Vernacular rustic humble aged structures seem better, more beautiful, for accepting their lot in the process of time. 

Whether it is a humble dry stone hut, or a proud Roman aqueduct, the reality of its journey towards obsolescence need not be disguised.

We all start as adolescents and THEN ... we become obsolescent. The 'then' can be a long beautiful journey.

Friday, February 16, 2024

Doing Permanent Damage

 I have always maintained that building a dry stone wall doesn't have to be a trade-off between beauty and sturdiness, and that both can be accomplished using even a random assortment of stones. It is possible to erect something that is built like a tank, but is a tank really beautiful. A wall, unless it is built in a war zone, doesn't have to look like a tank-barrier either, just the same way a house surely doesn't have to look like a bunker.

Like good art and much of life, restraint is the key. War is about excess. A wall built without restraint is a wall that wastes too many of the better sized and squarer flatter shaped stones. Such a wall demands that more and more 'recruits' come in and lay down their lives for the 'wall cause', which doesn't so much 'raise the standard' as raise the cost . 

"But" you say to yourself, "why spare any expense?" 

I suppose such a walling effort will appear to be a kind of heroic 'war effort'. If you are not in love with what you are doing, then your wall can be excessively blocky and dull, and you can call for throughstones to be inserted every other foot and use fairly unchallenging stones everywhere. It is no longer about being ecological or being frugal with what you have or even being creative, but it's about militarily 'securing' your position and establishing your dominance over a section of wall, even if it requires using a lot of pre-cut stuff from the pallet and anything else you secretly know is pretty hard to come by .

Yours becomes a pragmatic wall, the antithesis of art. You can pretend it is the 'Wall to End All Walls'. You can assure yourself that you haven't skimped on anything in a slavish commitment to permanence. But there is an obvious point where the beauty and spontaneity are lost. A wall like that might win the battle for lasting the longest or the prize for looking like you couldn't push it over with a tank, but it won't necessarily be is a 'handsome' wall, and in the end, ironically, it wont be a wall you will want to remember..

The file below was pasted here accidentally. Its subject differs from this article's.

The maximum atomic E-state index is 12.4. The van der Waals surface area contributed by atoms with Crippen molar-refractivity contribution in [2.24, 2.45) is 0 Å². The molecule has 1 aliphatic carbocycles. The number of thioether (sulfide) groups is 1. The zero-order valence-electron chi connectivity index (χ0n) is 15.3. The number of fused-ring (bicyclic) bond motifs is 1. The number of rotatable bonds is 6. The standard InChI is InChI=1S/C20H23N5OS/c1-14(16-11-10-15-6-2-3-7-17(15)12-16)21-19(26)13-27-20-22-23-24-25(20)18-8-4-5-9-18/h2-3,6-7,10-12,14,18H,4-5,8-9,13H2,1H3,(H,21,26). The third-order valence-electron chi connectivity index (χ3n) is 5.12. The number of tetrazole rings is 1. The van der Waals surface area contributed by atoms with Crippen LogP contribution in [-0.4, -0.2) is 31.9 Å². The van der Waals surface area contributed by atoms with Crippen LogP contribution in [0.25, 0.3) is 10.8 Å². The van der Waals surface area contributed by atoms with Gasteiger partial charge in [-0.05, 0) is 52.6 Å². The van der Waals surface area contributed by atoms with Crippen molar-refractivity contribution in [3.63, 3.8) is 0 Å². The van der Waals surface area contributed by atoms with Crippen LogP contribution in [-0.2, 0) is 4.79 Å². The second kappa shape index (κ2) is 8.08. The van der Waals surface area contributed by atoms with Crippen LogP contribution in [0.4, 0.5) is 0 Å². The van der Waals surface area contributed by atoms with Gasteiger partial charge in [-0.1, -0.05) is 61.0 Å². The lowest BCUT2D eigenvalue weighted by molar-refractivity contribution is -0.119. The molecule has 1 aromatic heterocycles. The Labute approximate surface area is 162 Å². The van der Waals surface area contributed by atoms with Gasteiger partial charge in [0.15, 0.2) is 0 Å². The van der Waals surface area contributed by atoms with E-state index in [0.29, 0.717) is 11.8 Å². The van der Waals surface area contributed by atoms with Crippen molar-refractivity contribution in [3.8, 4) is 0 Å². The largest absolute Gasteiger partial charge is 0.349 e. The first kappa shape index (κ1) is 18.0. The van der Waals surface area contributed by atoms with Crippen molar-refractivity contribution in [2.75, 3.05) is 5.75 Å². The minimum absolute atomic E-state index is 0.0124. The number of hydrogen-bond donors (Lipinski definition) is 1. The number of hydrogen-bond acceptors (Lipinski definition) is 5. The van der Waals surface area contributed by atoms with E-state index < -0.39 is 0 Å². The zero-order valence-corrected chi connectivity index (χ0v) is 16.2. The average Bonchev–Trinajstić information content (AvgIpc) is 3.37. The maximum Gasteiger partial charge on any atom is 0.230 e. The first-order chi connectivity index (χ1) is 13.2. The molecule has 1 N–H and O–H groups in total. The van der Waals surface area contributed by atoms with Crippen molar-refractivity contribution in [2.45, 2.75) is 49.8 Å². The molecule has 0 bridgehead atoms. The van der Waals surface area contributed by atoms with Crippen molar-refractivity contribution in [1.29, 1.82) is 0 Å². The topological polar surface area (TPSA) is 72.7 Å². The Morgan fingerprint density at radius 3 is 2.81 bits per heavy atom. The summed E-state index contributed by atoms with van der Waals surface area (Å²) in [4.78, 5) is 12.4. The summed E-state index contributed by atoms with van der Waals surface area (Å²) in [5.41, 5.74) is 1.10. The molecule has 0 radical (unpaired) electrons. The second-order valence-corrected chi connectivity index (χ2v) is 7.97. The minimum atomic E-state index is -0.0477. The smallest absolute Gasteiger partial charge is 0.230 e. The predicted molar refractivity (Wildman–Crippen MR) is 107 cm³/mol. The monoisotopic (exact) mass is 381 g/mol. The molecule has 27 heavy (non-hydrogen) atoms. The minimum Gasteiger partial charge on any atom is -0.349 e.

Thursday, February 15, 2024

Over Blown

It may be difficult to describe the actual point where a project begins to exceed the well-founded structural (or design) requirements, but most of us recognize full blown overengineering when we see it.  ( obviously if we're talking about the modern gas powered leaf blower, then the quantum leap it makes from what was the perfectly good job that a rake can do, is quite obvious.

And yes, the answer to the question is – A dry stone wall can be over engineered.  

Such a structure can be ridiculously too thick, have unnecessarily tight fitting faces, have too many through stones, (or ones too over-sized) or that have all the stones sawn and/or completely fabricated and divested of their inherent character. The end result of over engineering is that the thing has an annoying overworked appearance, or worse, looks like someone was just trying to show off.

The next question is why does this happen. Why can something as simple and as time honoured a craft as dry stone walling still slip into that trap of becoming overengineered? Why is it not obvious that instead of being a logical, frugal, and uncomplicated way of building, it often compels those who practice the craft to outdo or overdo or overshoot what is needed or what has been done before?

Wednesday, February 14, 2024

What is the point du gard?


In the next couple of Thinking With My Hands entries I'd like to investigate the meaning of the question..."Can a dry stone wall be over engineered ?"

See you tomorrow

Tuesday, February 13, 2024

What do you connect with

All of us

Are looking 

To find a way of connecting.

We learn the principles of connection sometimes 

By experimenting putting things together.

Connecting them like stones in a wall

And we learn 

What works

And what doesn't.

And we make the connections.

And our wall takes on a pleasing form if is built right 

And reveals the beauty of connectivity.

And fittingly,

we and others 'connect' with what we see. 

Monday, February 12, 2024

Bucket List